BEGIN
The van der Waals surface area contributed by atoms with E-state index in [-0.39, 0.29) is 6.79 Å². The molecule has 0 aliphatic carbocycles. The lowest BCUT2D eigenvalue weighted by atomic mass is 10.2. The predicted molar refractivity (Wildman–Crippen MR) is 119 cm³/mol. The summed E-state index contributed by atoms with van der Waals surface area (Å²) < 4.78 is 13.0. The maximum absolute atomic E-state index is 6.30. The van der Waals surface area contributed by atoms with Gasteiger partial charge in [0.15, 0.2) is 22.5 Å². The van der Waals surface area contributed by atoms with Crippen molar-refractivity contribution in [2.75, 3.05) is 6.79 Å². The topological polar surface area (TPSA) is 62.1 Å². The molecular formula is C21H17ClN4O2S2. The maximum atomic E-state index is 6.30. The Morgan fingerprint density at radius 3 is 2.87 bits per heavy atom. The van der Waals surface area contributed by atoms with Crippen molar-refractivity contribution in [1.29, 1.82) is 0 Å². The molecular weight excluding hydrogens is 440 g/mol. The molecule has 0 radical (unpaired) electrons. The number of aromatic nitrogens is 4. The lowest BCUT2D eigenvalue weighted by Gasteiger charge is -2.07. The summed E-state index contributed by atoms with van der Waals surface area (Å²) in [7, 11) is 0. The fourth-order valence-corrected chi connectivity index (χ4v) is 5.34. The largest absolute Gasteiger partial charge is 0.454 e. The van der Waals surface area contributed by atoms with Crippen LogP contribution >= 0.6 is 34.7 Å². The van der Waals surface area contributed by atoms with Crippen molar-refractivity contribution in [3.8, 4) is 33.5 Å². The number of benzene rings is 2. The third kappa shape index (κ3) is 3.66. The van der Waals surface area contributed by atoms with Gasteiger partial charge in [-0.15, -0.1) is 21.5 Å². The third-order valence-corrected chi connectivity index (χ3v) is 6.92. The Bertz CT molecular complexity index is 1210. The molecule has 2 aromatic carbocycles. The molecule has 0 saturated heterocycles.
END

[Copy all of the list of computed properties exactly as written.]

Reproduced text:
The van der Waals surface area contributed by atoms with E-state index in [-0.39, 0.29) is 6.79 Å². The molecule has 0 aliphatic carbocycles. The lowest BCUT2D eigenvalue weighted by atomic mass is 10.2. The predicted molar refractivity (Wildman–Crippen MR) is 119 cm³/mol. The summed E-state index contributed by atoms with van der Waals surface area (Å²) < 4.78 is 13.0. The maximum absolute atomic E-state index is 6.30. The van der Waals surface area contributed by atoms with Gasteiger partial charge in [0.15, 0.2) is 22.5 Å². The van der Waals surface area contributed by atoms with Crippen molar-refractivity contribution in [2.75, 3.05) is 6.79 Å². The topological polar surface area (TPSA) is 62.1 Å². The molecular formula is C21H17ClN4O2S2. The maximum atomic E-state index is 6.30. The Morgan fingerprint density at radius 3 is 2.87 bits per heavy atom. The van der Waals surface area contributed by atoms with Crippen molar-refractivity contribution in [1.29, 1.82) is 0 Å². The molecular weight excluding hydrogens is 440 g/mol. The molecule has 0 radical (unpaired) electrons. The number of aromatic nitrogens is 4. The lowest BCUT2D eigenvalue weighted by Gasteiger charge is -2.07. The summed E-state index contributed by atoms with van der Waals surface area (Å²) in [7, 11) is 0. The fourth-order valence-corrected chi connectivity index (χ4v) is 5.34. The largest absolute Gasteiger partial charge is 0.454 e. The van der Waals surface area contributed by atoms with Crippen LogP contribution >= 0.6 is 34.7 Å². The van der Waals surface area contributed by atoms with Crippen molar-refractivity contribution in [3.8, 4) is 33.5 Å². The number of benzene rings is 2. The third kappa shape index (κ3) is 3.66. The van der Waals surface area contributed by atoms with Gasteiger partial charge in [-0.15, -0.1) is 21.5 Å². The third-order valence-corrected chi connectivity index (χ3v) is 6.92. The Bertz CT molecular complexity index is 1210. The molecule has 2 aromatic carbocycles. The molecule has 0 saturated heterocycles.